- 👑 King Charles decided his coronation on Saturday will include leaders of faiths beyond Christianity. It’s the first British coronation to do so. The U.K.’s chief rabbi and his wife plan to sleep over at Clarence House, a short walk from Buckingham Palace, so they do not have to violate their Shabbat observance to attend. (Washington Post, AP)
- 🎶 A British children’s choir has recorded a new version of “Adon Olam” in honor of Saturday’s coronation of King Charles. The choir includes children who go to five local Jewish schools, and is accompanied by musicians from Ukraine. “Adon Olam,” Hebrew for “sovereign of the universe,” is typically sung at the end of morning prayers. (JTA)
- 🇵🇸 A Palestinian prisoner died Tuesday morning after an 86-day hunger strike.Gaza militants fired three rockets toward southern Israel after news of the death was announced, and Israeli prisons are preparing for riots. (Haaretz)
- Mazel tov Babs! Congrats to Barbra Streisand who is set to receive this year’s Genesis Prize, sometimes called the “Jewish Nobel.” Streisand said she plans on donating the $1 million prize to charity. (JTA)
- 🕍 Are You There, God? It’s Me, Margaret, the new movie based on Judy Blume’s 1970 novel, was filmed on location in Charlotte, North Carolina, including at Temple Israel, a Conservative synagogue. The congregation’s real-life rabbi, Michael Wolk, leads a Shabbat service Margaret attends with her grandmother. (Jewish Insider) Blume is having a moment with the recent release of a documentary about her life and career streaming on Amazon Prime titled “Judy Blume Forever” and a major on-screen adaptation of “Are You There God? It’s Me, Margaret,” which debuted on Friday to warm reviews. The topics Blume has written about since 1969 have remained relevant: her books still regularly land on banned book lists as states continually debate what young readers should be able to access. Blume’s 29 books, which have sold over 90 million copies and been translated into 39 languages, have been touchstones for women — especially Jewish American women — for multiple generations. Her protagonists deal with a range of teen issues, from bullying to sex to loneliness to menstruation, in a realistic way, but they also grapple with issues of Jewish identity as they come of age, adding an extra layer of relevance for young Jewish readers. You go girl!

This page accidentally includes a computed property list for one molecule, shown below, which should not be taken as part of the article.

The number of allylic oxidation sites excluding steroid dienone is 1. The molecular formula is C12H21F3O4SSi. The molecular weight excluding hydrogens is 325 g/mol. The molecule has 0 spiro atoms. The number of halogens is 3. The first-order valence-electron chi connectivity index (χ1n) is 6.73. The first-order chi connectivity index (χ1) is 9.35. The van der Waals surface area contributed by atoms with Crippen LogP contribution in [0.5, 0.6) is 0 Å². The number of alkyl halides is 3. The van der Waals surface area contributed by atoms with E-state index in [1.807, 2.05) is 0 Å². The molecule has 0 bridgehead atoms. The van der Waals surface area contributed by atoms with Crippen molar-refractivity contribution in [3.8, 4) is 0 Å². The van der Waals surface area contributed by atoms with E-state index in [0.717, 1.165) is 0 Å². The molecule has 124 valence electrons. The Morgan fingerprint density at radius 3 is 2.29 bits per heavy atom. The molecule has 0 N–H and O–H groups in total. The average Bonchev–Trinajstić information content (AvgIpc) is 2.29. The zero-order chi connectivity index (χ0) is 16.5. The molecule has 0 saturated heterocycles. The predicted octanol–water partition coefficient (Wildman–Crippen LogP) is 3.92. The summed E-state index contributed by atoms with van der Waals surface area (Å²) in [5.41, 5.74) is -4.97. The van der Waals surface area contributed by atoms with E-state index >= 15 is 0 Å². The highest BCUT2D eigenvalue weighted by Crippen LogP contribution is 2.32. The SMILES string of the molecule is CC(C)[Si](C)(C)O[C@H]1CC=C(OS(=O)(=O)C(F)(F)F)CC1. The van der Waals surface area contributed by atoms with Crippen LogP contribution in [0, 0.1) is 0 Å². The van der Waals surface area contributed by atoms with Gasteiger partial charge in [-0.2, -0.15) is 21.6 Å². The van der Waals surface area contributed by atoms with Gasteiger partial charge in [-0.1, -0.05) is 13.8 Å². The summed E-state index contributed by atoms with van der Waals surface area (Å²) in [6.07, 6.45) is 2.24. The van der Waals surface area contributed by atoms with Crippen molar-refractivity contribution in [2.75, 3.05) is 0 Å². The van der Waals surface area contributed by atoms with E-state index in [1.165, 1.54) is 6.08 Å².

- 💍 Christie’s auction house is expected to bring in more than $150 million Wednesday at one of the largest jewelry sales in history. The items come from the family of a German who purchased companies from Jews during the Nazi era, sparking controversy. “We are aware there is a painful history,” said the president of Christie’s. (New York Times)
- May is Jewish American Heritage Month – “For generations,” said President Joe Biden, “the story of the Jewish people — one of resilience, faith, and hope in the face of adversity, prejudice and persecution — has been woven into the fabric of our nation’s story.
Well, that’s all folks. I hope you enjoy the weekend! Maybe have a cuppa in honor of King Charles, or go out and get pissed until you are knackered, but in all cases, let’s be careful out there!